Makeup Remover Wipes

Hindu wedding ceremonies usually involve application of red and yellow powder to the foreheads of the bride, groom, and potentially some other members of the wedding party. Just in case, you might want makeup remover wipes on hand to wipe away the powder for the bride, so she doesn’t have to re-do all of her makeup for the reception.

Pain Reliever

Especially if there’s an open bar. But even if there isn’t one, because who knows? You might stub your toe.

Indian Wedding Movies

If you’re anything like us, when you’re anticipating a big event, it’s all you can think about, and it’s all you want to think about. So when you’re planning a beach vacation, you watch those Friends episodes where they’re in Montauk and the Sex and the City episodes in the Hamptons. When you’re gearing up for a bachelorette party, you watch Bridesmaids on repeat. So when you’re planning your Indian wedding, you probably need some movies to watch. Never fear, we’ve got you covered: Behold the DEFINITIVE list of Indian wedding movies for the modern Indian bride.

Do you have a friend who’s recently engaged and embarking on the emotional roller coaster that they call “wedding planning?” Schedule a girls’ night to watch one (or more) of these classics, or buy a few DVDs to include in her “CONGRATULATIONS ON YOUR ENGAGEMENT AHHHHH!!!!” care package.

And don’t forget the popcorn.

   

Escort Card Ideas

The ceremony is over, and it’s time to party! As we all mosey on to the reception, everyone has the same questions: Where do I sit? Who’s sitting with me? Where is my table? Is there champagne at my seat, or should I swing by the bar first?

Escort cards are the answer! You can go big and grand, or you can go small and simple. For the creative bride and groom, one fun option is to combine escort cards and wedding favors into one!

Do you and your beau love board games? Chess pieces and Scrabble letters can make memorable and adorable keepsakes for your guests.

Simple ornaments with guest names and table numbers would look decidedly un-Christmas-y if hung from a string of lights between two posts or from dowels on a peg board, but would also remind your guests of the fun they had at your wedding when they decorate their homes each winter.

Do you and your future spouse enjoy cooking together? Your guests would love watching these culinary herbs grow from beautiful seed packets, and you could use the different varieties of herbs to name your tables.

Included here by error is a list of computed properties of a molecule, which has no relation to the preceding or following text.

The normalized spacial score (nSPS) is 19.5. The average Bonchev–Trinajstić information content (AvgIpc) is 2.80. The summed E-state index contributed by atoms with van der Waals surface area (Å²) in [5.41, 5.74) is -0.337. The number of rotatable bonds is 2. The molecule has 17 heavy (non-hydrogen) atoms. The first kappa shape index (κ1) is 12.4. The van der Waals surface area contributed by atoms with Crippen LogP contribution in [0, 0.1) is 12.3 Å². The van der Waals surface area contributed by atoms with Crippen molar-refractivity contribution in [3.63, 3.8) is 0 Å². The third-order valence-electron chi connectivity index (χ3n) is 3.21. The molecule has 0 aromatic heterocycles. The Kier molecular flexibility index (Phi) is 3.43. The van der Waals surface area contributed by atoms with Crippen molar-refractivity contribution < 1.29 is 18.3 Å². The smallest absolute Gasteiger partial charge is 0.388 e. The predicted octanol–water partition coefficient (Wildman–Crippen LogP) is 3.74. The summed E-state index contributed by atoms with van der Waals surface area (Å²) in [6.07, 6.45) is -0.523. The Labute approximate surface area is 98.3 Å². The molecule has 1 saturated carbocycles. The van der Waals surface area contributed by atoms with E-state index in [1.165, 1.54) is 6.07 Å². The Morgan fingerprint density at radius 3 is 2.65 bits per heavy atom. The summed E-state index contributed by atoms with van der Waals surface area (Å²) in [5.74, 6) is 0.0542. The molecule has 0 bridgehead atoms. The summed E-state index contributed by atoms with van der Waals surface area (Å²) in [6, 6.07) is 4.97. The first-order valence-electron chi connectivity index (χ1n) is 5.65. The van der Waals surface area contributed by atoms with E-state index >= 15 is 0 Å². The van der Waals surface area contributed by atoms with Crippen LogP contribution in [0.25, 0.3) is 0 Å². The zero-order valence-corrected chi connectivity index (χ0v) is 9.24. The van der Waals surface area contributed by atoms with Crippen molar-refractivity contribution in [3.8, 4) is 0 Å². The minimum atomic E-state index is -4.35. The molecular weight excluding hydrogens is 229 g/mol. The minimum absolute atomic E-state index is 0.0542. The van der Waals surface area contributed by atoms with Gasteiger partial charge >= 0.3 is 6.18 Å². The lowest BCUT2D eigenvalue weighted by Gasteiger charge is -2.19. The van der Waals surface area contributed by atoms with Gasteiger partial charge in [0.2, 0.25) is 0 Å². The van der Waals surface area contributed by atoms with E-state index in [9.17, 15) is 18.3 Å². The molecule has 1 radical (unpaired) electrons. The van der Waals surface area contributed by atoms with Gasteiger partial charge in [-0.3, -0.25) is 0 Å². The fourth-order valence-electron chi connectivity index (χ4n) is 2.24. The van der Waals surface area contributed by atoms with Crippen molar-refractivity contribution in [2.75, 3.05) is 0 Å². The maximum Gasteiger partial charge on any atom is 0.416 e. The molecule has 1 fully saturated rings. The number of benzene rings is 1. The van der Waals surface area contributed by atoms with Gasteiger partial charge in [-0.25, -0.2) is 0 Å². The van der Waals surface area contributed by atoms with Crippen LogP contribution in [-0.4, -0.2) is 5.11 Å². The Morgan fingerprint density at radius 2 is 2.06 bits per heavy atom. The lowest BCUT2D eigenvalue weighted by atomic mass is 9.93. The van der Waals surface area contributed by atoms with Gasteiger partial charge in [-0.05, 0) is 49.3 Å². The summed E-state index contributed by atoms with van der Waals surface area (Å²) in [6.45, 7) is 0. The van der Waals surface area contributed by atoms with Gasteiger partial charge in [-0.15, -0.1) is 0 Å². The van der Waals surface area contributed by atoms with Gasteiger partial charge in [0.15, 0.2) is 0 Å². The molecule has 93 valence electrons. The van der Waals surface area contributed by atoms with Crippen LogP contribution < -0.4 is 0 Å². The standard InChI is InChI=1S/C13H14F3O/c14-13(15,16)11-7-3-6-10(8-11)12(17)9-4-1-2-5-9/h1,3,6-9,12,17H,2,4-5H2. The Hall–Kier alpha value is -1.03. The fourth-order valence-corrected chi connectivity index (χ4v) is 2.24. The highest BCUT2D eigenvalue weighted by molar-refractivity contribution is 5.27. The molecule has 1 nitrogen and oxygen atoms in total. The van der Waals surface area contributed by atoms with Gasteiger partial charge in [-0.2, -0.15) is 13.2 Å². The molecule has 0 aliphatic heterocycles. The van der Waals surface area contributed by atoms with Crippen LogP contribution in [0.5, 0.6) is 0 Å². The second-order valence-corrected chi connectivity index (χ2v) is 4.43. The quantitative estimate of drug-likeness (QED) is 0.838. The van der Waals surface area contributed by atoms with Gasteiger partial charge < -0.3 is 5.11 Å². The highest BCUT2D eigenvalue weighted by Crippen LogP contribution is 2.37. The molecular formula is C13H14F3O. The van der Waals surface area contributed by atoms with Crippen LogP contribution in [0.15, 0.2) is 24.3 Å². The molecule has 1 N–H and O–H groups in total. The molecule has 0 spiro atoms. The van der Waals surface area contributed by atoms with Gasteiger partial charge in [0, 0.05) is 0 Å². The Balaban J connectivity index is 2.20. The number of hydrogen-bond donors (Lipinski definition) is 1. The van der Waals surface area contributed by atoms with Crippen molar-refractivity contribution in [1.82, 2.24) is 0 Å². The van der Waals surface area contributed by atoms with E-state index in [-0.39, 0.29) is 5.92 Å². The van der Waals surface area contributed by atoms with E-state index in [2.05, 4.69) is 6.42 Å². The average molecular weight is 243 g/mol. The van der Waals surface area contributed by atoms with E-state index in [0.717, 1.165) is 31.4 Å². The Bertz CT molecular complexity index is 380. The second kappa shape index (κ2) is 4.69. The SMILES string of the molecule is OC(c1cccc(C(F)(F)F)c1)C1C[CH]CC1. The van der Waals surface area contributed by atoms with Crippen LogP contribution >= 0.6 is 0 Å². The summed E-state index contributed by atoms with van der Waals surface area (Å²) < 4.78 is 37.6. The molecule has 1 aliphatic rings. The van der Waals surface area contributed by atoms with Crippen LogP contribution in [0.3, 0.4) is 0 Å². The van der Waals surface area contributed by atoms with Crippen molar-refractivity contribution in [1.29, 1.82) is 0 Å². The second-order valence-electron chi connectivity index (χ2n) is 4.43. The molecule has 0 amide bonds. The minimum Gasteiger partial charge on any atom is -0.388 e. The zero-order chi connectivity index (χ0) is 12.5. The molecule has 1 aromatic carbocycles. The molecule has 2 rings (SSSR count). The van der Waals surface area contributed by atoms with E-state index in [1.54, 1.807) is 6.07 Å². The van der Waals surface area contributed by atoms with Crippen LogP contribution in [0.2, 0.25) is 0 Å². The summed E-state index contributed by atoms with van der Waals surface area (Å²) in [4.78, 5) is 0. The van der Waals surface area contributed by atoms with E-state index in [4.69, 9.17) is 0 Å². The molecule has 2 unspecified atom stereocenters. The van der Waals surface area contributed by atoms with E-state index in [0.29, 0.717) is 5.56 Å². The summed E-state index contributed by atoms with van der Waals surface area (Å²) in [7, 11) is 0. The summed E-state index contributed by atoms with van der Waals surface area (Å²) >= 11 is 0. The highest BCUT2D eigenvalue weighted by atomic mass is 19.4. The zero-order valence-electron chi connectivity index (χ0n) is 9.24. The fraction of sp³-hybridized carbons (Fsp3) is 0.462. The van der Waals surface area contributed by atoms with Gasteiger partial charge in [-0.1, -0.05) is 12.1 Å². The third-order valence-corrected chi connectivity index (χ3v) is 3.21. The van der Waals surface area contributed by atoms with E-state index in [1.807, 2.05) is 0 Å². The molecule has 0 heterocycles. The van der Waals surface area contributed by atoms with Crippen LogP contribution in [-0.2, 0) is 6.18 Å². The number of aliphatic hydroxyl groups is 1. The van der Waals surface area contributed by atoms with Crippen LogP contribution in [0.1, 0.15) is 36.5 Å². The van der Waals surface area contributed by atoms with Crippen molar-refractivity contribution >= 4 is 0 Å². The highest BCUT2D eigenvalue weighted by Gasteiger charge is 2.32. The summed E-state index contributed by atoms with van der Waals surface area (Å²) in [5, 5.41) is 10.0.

For the couple who loves to travel, consider using luggage tags or map-covered favor boxes filled with little treats.

Pro Tips:

• Make sure your reception hall and/or decorator are providing a table or some other place for you to display escort cards.
• Make sure your escort cards are in an obvious location near the entrance to your venue.
• Table numbers and/or names should be big enough to be seen from far away!

Wedding Registry: Indian Style

So you’ve decided that the “No Boxed Gifts” route isn’t for you. You won’t say no to cash, but you want boxed gifts, too. Yay! Registering for presents is fun. Here are your options:
Go to a physical store. Set up a gift registry. Like that scene from 27 Dresses, in most cases you’ll be handed a scanning device and given free reign of the store. You walk around and pick out pretty things that you want in your home. You scan them. The scanner compiles a list for you. It is awesome. Some of our favorite bricks-and-mortar store spots to register are: Bed Bath & BeyondMacy’sCrate & Barrel, and Pottery Barn. But we also like supporting local businesses! Do any boutiques in your town offer wedding registries, or at least sell gift cards? It never hurts to ask!
Go online. If you’re anything like us, Amazon runs your life. (Note: we’re Amazon Associates, but Amazon ran our life well before we got that title. Subscribe & Save is life.) Amazon provides several options for online registries, including wedding registries, and you can even include links to items that aren’t sold by Amazon. Another great option is Zola, a new registry service that is rapidly gaining in popularity.
Get creative. Want to register for something other than gifts? There are all sorts of options out there! You can register for a honeymoon with Honeyfund, or for a down payment on a home. You could even create a 529 savings plan for yourself or someone else and register for that!
Pay it forward. Another option for the bride who has it all, or doesn’t want any more than she already has, is to ask for charitable donations in lieu of wedding gifts. Pick your favorite cause (or a few of them), and link to their donation site on your wedding website. Engaged couple Poonam and Nishkaam set a “Million Meals” goal as part of their ideal wedding, and we are cheering them on!
There you have it, readers! Which option do you prefer, or do you have another idea we missed? Send us a note on our contact form or via Twitter and let us know!

Fashion Flash: Go Green

Happy St. Patrick’s Day, H+G readers! We’re feeling inspired by these gorgeous green looks from Kalki Fashion and Shyamal & Bhumika:

In the spirit of all things emerald, we picked some green gifts and accessories that we think would be perfect gifts for your wedding party. What do you think?

Bridesmaids will love these enchanting emerald chandelier earrings!

How cool (and practical!) would these green mirror aviators be for an outdoor wedding?

Want your groomsmen to wear matching ties to the reception? Done.

Picture a sea of bridesmaids in green floral silk robes getting ready for your big day!

No one would say “no” to standing in green Converse shoes during the ceremony.

Kalichari

Gift-giving is a common custom in Hindu weddings. The wedding is a celebration, and we give gifts as part of that celebration. Gifts are given to the guests, members of your own family, members of your new in-laws’ family, the priest, and maybe even the vendors. Guests may be small, like wedding favors, or more significant, like saris and jewelry.

  

Kalichari are an example of one of the gifts you might expect to give or receive at a Hindu wedding. The term “kalichari” commonly refers to gold, silver, or cash given by the groom to his female relatives or to his bride’s female relatives. Small silver rings are a nice gift for younger female relatives, but it is now common to see grooms giving out cash and jewelry as kalichari. Yet another reason we love going to Indian weddings!